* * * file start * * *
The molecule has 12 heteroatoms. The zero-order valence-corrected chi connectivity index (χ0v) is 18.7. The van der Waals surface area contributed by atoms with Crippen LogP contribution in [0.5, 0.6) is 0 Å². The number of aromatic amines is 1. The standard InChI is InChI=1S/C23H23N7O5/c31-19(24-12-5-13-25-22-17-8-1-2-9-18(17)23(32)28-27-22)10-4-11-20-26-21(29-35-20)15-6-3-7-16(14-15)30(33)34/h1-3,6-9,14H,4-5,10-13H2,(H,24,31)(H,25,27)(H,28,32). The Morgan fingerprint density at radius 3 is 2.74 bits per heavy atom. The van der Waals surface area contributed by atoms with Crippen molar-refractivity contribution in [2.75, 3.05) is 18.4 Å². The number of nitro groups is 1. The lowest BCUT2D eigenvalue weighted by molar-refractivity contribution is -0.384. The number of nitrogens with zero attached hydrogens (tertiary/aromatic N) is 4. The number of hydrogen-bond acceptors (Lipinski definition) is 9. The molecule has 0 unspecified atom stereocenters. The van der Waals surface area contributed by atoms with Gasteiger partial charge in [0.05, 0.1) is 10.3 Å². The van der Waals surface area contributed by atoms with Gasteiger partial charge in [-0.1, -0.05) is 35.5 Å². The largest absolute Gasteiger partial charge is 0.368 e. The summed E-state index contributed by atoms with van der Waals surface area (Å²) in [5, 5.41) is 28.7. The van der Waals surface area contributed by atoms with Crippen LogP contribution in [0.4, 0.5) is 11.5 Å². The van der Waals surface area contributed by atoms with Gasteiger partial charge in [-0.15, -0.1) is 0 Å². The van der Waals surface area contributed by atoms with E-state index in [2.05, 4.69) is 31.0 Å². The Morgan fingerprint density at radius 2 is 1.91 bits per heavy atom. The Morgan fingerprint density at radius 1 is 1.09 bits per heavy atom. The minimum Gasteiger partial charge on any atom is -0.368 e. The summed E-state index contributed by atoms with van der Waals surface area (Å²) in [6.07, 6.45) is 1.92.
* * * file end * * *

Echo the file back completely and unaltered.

The molecule has 12 heteroatoms. The zero-order valence-corrected chi connectivity index (χ0v) is 18.7. The van der Waals surface area contributed by atoms with Crippen LogP contribution in [0.5, 0.6) is 0 Å². The number of aromatic amines is 1. The standard InChI is InChI=1S/C23H23N7O5/c31-19(24-12-5-13-25-22-17-8-1-2-9-18(17)23(32)28-27-22)10-4-11-20-26-21(29-35-20)15-6-3-7-16(14-15)30(33)34/h1-3,6-9,14H,4-5,10-13H2,(H,24,31)(H,25,27)(H,28,32). The Morgan fingerprint density at radius 3 is 2.74 bits per heavy atom. The van der Waals surface area contributed by atoms with Crippen molar-refractivity contribution in [2.75, 3.05) is 18.4 Å². The number of nitro groups is 1. The lowest BCUT2D eigenvalue weighted by molar-refractivity contribution is -0.384. The number of nitrogens with zero attached hydrogens (tertiary/aromatic N) is 4. The number of hydrogen-bond acceptors (Lipinski definition) is 9. The molecule has 0 unspecified atom stereocenters. The van der Waals surface area contributed by atoms with Gasteiger partial charge in [0.05, 0.1) is 10.3 Å². The van der Waals surface area contributed by atoms with Gasteiger partial charge in [-0.1, -0.05) is 35.5 Å². The largest absolute Gasteiger partial charge is 0.368 e. The summed E-state index contributed by atoms with van der Waals surface area (Å²) in [5, 5.41) is 28.7. The van der Waals surface area contributed by atoms with Crippen LogP contribution in [0.4, 0.5) is 11.5 Å². The van der Waals surface area contributed by atoms with Gasteiger partial charge in [-0.15, -0.1) is 0 Å². The van der Waals surface area contributed by atoms with E-state index in [2.05, 4.69) is 31.0 Å². The Morgan fingerprint density at radius 2 is 1.91 bits per heavy atom. The Morgan fingerprint density at radius 1 is 1.09 bits per heavy atom. The minimum Gasteiger partial charge on any atom is -0.368 e. The summed E-state index contributed by atoms with van der Waals surface area (Å²) in [6.07, 6.45) is 1.92.